Whitefly infests more than 250 ornamental and vegetable plants. Common hosts include astilbe, cabbage, chenille, citrus, columbine, cucumber, chrysanthemum, dicentra, eggplant, flowering maple, gerbera daisy, glory bower, grape, hibiscus, lavender, laventa, malva, monarda, mint, Martha Washington geranium, okra, poinsettia, potato, primula, salvia, scaevola, tomato, rosemary, sweet potato, verbena, and zinnia.

Symptoms of Infestation

Infested plants develop mottled leaves that turn yellow before dropping prematurely. Honeydew, an ooze that is excreted by the crawlers as they feed, may be observed on the branches and main trunk. Honeydew can encourage the development of sooty mold on the plant, which can smother growth, and inhibit the photosynthetic process. Ants are attracted to the honeydew, and can often be seen crawling on infested plants.

Treatment

  • Crawlers and adults can be dislodged from infested plants using a strong stream of water.
  • Whitefly has several natural predators, which are available for commercial use. Ladybugs and lacewing larvae feed on the eggs. Encarsia formosa and Eremocerus sp. are small parasitic wasps that eradicate the nymphs and pupae. The adult wasps lay eggs in the whitefly nymphs. As the eggs hatch, the larvae consume the nymphs from within, effectively killing them.
  • Beauvaria bassiania is a common fungus that can be employed to control whitefly populations. The fungal spores penetrate the insect’s cuticle, causing it to become infected. Once the fungus has become established, it begins to expand within the insect, producing toxins that disrupt the insect’s immune system. Eventually, the insect will succumb to the infection. Do not apply fungicides in areas where Beauvaria bassiania is being used, as this can reduce the efficacy of the treatment.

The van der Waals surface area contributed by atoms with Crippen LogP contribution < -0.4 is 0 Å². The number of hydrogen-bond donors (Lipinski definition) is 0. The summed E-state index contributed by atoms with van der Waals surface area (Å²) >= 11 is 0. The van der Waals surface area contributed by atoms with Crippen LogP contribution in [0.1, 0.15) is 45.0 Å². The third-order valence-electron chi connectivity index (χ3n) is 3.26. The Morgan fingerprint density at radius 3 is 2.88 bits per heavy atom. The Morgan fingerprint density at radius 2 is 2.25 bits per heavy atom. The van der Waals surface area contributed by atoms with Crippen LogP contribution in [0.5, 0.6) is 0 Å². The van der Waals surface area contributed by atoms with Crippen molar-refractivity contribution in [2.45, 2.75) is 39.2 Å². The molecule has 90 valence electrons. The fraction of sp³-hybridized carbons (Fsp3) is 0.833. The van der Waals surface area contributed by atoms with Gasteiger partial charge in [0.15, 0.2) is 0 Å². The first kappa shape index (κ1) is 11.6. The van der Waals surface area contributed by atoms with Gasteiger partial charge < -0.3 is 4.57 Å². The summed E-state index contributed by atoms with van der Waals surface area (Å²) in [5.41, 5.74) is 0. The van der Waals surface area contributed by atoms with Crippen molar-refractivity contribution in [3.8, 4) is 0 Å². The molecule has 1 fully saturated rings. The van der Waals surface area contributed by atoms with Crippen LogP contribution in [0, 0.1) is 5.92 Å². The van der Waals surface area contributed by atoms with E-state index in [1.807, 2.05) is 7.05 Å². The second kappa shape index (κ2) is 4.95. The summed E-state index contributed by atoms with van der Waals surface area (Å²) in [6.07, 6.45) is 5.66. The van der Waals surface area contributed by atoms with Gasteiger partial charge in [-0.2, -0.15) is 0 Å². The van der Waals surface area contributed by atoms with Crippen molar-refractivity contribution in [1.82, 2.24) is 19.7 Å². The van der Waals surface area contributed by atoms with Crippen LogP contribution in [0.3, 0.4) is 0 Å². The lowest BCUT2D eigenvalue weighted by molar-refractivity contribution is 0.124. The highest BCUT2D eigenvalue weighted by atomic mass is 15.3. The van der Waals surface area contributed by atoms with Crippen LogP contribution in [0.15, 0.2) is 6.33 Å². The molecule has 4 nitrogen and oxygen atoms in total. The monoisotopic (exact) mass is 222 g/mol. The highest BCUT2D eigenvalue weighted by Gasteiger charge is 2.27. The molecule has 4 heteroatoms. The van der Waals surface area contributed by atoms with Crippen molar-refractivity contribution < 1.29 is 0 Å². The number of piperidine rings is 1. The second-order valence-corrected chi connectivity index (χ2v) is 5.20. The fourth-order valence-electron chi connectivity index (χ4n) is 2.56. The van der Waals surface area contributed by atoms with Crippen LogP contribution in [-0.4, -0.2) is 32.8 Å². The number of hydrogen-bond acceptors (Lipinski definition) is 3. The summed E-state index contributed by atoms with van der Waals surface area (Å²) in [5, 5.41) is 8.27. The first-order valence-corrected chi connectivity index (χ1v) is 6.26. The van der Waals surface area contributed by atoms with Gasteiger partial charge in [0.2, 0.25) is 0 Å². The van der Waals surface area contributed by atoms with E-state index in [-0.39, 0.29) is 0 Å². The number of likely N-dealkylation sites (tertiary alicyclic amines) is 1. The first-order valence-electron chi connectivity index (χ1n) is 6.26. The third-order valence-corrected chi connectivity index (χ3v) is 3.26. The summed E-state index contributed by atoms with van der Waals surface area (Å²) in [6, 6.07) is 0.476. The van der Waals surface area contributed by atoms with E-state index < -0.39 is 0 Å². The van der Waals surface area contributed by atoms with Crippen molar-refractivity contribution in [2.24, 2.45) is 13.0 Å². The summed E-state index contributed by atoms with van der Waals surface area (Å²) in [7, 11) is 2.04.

• When ants are lured to a plant by the presence of honeydew, they will gather to protect the nymphs from their natural predators. This enables the nymphs to feed, and excrete more honeydew, which the ants readily consume. To effectively combat the nymphs, it is recommended that the ants be removed as well. There are several techniques that can be utilized to remove ants from infested plants. Infested plants can be doused with water, which will cause the ants to tumble to the ground. Ants are also repelled by citrus and vinegar, which can be combined with water, and sprayed onto infested plants. The solution will mask the scent trails created by the ants, and act as a deterrent when honeydew is present. A mixture composed of boric acid powder, sugar, and water can be placed in small containers, and distributed throughout the environment. The sugar will lure the ants to the tainted solution, which they will consume, and deliver to their queen. Once the queen has been exposed to the solution, she will expire, and the colony will collapse.
  • Organic pesticides can be applied to infested plants to limit whitefly populations. Applications should begin as soon as the insects have been detected. If whitefly populations are dense, repeated applications may be required to establish control. Applications should be performed at seven to ten day intervals, as needed.
  • Organic neem oil is safe for use on vegetables, fruit trees, and flowers. It can be administered during all stages of the insect’s life cycle. To ensure that the treatment is effective, thoroughly drench all leaf or flower surfaces.
  • Horticultural oils can be used to smother the insects. They are effective at suppressing the eggs, nymphs, and adults.
  • Botanical insecticides may be utilized to reduce whitefly populations. Applications should begin in early spring, during leaf expansion. Additional applications can be performed at seven to ten day intervals.

If you have any questions about tree insects, or you are interested in one of our tree services, contact us at 978-468-6688, or Sales@IronTreeService.com. We are available 24/7, and can accommodate any schedule. All estimates are free of charge. We look forward to hearing from you.